Just for the record, not all problems are caused by oldbies. It's anyone who says "you should ..." or "why don't you ..." without ever doing anything themselves. Perl 6 brought a league of brand new nutters out of the woodwork, arguing endlessly about bloody punctuation! You've probably heard of Larry's First Law of Language Redesign: Everyone wants the Colon. Nat's Corollary: That's because most of them are just arseholes. (cheap shot)

So what's the solution? Change is up to you. Just because a person did something in the past doesn't mean they can now hang around doing nothing, obstructing other people. Depose the ineffective if they won't go quietly. Listen to people who do the work, they're often not the people who say the most. Become the people who do the work. You can all code, you're all reasonable people (well, I see Uri's here: most of you are reasonable people).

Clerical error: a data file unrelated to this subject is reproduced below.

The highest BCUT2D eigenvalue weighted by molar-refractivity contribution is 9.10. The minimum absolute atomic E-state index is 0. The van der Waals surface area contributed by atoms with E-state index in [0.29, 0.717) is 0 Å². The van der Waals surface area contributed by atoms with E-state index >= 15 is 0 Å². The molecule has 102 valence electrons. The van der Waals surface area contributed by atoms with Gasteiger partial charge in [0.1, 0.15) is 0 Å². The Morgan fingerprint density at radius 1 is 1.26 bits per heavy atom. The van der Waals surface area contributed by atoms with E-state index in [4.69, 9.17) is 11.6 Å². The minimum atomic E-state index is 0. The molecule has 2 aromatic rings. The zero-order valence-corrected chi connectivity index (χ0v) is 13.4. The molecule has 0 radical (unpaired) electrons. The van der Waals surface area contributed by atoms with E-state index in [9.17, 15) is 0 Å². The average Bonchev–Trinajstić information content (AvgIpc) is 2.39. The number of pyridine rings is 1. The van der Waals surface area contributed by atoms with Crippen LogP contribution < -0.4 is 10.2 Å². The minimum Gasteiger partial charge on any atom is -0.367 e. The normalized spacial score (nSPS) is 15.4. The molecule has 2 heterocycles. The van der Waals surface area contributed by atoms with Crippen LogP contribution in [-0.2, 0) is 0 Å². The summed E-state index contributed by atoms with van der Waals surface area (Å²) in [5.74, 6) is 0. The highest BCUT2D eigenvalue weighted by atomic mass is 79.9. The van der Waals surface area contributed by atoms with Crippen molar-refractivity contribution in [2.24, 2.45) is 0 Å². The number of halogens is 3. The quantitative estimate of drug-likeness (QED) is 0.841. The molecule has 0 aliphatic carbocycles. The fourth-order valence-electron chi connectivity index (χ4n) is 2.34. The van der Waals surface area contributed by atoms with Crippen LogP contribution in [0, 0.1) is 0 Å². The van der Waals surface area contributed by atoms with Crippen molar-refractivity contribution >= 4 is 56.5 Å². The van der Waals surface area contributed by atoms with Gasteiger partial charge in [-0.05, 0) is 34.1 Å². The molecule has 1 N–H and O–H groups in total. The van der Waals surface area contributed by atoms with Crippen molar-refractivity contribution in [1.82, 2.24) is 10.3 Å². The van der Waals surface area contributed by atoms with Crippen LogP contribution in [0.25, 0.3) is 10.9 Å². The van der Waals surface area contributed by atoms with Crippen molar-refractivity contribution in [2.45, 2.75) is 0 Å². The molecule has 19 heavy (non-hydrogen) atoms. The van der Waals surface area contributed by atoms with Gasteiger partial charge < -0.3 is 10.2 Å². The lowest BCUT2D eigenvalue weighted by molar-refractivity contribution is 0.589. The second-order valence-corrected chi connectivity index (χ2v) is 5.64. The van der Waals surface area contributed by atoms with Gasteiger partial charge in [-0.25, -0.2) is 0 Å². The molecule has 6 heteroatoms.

You could redesign one of our crappy websites.

You could decide who gets grants from The Perl Foundation.

You could maintain perl.org.

You could be pumpking.

You all can be the community rewrite of the Perl community.

Well, that's what I say. You don't have to listen to me. I'm just an oldbie, standing between you and dinner.

Good night.

Nat Torkington is conference planner for the Open Source Convention, OSCON Europe, and other O'Reilly conferences. He was project manager for Perl 6, is on the board of The Perl Foundation, and is a frequent speaker on open source topics. He cowrote the bestselling Perl Cookbook.